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Assembly 2010

Faith • Hope • Love in Action

Dancing All the Way Home

By Mary Beth Coudal

United Methodist Women closes its quadrennial Assembly May 2, going forth with vision and dancing.

More than 6,500 women gathered for worship the last morning of United Methodist Women’s Assembly, which included storytelling and dancing. The closing service expressed hope for healing. The hope was rooted deep in a biblical foundation, in the history of United Methodist Women, and in a creative and forward-looking worship experience. The closing service lifted the minds, hearts and spirits of the members of United Methodist Women as they were sent forth with singing and dancing. 

In the morning’s Bible Study, the Rev. Anita Phillips, executive director of the Native American Comprehensive Plan, shared the story of the Cherokee people who were forced on a thousand-mile march, the Trail of Tears. As they traveled, the Native Americans lit campfires in the night, hoping to survive. Ms. Philips urged the healing of peoples, nations and the environment. In response, several young women from various faith backgrounds shared their stories. 

Harriett Jane Olson, deputy general secretary of the Women’s Division, also spoke, urging the women to tell their stories, “to move forward along the journey.” She asked United Methodist Women members to continue to braid a prophetic vision into the future. “Our history is a long rope, which God holds. We are holding the line taut for more to cling on to.” 

Ms. Olson offered the ministry of Jesus as an example: “The disciples said, ‘Wait! How can you spend time blessing the children when we’re already late? That’s not fair!’ Those were sound objections.” Yet, Ms. Olson assured the women, “In the economy of God, we don’t have limits. There’s still more to do to connect to the needs of the world.”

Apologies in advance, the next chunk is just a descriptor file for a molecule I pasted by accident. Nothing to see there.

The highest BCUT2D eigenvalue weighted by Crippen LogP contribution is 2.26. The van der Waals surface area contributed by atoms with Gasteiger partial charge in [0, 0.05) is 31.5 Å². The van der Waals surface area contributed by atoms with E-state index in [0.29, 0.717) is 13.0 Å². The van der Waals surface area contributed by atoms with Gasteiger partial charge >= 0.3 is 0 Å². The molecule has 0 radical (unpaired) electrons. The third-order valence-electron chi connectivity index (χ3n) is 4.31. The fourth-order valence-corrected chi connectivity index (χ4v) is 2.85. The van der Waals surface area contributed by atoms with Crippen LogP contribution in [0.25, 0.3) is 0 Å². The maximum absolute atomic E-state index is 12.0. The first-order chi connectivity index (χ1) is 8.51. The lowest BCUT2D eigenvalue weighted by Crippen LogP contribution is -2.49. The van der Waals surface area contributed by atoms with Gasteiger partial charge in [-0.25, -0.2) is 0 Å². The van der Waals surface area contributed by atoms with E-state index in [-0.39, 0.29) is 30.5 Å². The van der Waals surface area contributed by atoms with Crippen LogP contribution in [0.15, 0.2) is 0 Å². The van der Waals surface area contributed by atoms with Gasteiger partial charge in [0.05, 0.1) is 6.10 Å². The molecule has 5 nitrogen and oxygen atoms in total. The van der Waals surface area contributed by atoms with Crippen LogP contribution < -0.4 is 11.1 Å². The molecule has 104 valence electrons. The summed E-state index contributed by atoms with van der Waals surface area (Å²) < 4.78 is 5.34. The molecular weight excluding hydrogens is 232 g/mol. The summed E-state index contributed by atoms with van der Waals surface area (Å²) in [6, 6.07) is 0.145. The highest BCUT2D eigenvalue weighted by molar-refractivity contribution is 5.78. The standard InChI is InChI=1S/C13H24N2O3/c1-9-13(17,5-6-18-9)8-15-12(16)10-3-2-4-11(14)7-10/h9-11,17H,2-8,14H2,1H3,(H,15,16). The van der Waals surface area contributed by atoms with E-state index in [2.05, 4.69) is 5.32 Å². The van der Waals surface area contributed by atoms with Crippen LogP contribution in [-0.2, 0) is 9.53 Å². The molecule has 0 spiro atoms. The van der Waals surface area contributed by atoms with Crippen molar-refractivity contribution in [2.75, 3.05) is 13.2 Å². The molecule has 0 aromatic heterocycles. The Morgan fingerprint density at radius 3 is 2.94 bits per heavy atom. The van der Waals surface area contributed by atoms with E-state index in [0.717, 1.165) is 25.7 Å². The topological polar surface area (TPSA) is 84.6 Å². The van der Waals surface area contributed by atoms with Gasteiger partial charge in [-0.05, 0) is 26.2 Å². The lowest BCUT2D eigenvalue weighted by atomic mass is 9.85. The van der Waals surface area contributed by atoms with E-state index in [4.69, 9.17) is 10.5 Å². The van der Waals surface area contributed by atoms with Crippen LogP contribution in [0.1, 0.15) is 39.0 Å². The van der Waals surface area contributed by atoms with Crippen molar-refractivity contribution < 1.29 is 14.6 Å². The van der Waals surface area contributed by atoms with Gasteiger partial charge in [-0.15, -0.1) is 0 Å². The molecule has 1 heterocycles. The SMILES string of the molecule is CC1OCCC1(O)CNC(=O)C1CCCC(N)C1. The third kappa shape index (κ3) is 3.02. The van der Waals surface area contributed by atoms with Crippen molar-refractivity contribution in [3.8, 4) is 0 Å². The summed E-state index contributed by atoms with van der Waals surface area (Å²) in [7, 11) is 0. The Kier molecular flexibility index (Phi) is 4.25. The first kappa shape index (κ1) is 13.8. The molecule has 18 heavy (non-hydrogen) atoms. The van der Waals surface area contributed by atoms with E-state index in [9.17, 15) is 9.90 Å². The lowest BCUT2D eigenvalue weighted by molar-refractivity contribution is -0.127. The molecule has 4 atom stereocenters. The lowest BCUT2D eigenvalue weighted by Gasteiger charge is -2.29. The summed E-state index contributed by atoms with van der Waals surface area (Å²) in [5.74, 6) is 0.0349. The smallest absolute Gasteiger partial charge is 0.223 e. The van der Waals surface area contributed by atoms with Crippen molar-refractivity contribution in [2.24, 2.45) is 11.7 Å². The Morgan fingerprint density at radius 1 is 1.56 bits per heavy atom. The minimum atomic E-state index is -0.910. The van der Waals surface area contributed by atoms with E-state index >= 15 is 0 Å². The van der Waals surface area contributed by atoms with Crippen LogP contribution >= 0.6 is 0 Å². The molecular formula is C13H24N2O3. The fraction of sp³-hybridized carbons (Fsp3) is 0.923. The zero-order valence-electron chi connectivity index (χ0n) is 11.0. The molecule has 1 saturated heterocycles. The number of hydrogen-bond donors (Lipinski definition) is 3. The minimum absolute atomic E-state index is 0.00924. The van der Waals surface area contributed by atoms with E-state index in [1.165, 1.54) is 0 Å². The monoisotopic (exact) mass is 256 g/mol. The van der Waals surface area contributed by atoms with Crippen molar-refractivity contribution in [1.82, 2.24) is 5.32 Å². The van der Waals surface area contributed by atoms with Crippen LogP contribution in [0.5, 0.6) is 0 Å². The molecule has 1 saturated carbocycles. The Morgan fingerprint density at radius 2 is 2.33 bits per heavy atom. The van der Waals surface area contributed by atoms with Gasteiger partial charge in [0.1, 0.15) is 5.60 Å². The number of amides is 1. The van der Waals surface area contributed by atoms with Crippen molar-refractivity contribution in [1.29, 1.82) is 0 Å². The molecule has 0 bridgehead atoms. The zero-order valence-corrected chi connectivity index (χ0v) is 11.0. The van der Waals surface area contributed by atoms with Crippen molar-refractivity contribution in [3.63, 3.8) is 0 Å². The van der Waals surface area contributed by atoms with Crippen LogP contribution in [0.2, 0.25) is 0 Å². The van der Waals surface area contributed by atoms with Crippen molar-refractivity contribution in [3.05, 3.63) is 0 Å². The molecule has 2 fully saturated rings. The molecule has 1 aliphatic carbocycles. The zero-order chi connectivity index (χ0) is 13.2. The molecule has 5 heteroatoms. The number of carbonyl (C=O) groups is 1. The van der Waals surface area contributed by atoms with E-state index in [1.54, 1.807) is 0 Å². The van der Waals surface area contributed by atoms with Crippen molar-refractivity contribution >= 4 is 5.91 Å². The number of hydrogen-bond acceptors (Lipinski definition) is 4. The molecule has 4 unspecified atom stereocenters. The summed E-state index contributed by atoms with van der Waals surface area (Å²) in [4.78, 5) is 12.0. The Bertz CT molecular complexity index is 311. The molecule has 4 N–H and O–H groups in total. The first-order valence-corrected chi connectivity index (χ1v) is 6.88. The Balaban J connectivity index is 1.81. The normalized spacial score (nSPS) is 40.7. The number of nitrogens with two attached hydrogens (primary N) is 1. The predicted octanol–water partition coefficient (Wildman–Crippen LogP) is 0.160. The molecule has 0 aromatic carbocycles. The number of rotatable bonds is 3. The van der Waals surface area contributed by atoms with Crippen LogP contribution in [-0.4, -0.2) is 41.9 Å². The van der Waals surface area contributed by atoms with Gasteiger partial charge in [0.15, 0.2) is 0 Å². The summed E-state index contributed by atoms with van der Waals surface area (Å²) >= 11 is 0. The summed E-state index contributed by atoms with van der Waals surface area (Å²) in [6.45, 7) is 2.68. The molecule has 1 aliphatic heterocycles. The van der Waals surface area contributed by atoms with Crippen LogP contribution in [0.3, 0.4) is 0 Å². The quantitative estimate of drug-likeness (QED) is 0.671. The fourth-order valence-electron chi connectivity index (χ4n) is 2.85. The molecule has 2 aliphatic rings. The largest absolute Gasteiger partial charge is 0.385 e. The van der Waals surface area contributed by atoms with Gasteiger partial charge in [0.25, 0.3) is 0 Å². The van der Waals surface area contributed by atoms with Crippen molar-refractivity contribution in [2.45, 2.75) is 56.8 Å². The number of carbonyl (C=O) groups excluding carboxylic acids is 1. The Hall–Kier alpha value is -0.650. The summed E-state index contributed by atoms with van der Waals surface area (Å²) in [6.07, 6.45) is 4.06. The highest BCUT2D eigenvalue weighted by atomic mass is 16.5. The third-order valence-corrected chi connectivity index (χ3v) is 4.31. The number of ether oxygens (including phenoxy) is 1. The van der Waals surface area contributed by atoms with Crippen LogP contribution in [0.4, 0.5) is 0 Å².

Ms. Olson especially lifted up United Methodist Women members for their lifelong commitment to work with the marginalized. She praised United Methodist Women members as they help women become leaders and life-long learners, as in the organization’s Schools of Christian Mission, the mention of which drew applause. “You cannot learn without being open to change,” Ms. Olson said. 

Throughout the Sunday morning service, new music and performance dominated. DeRance Blaylock from St. Louis sung, “Love Justice. Do Mercy. Walk Humbly with God,” based on Micah 6:8, Also, from St. Louis, the Modern American Dance Company danced while several ascended ribbons strung from the stadium ceiling. On Twitter, Meosha commented, “Holy cow! Cirque de Soliel, Pink – you have nothing on the Modern American Dance Company at Assembly 2010.” 

In the past, Methodists have been stereotyped for their refusal to dance, however this United Methodist Women’s gathering ended with a collective dance. The modern dancers and musicians led women in liturgical dance with hand and arm gestures that flowed into spirited dancing. 

Women danced in the aisles to a song based on the Psalms 30:11, “Mourning to Dancing.” Jorge Lockward of Global Praise at the United Methodist General Board of Global Ministries who coordinated the diverse group of 12 musicians and singers, said the music was chosen to reflect “a new heaven and a new earth.” Mr. Lockward quoted the song by Tommy Walker, “You've turned my mourning into dancing again. You’ve lifted me. I can’t stay silent. I must sing. For your joy has come.” 

The dancing spilled into the streets of St. Louis – just as the day before women had taken to the streets in a march for immigrant rights.
In her closing remark, Ms. Olson reminded women to “Listen more. We will love each other. We will extend our influence. Our shadow will be long behind us.”

*Mary Beth Coudal is the staff writer for the United Methodist General Board of Global Ministries. Like thousands of other United Methodist Women, she danced at the closing service of the Assembly. 

Last Updated: 05/18/2010

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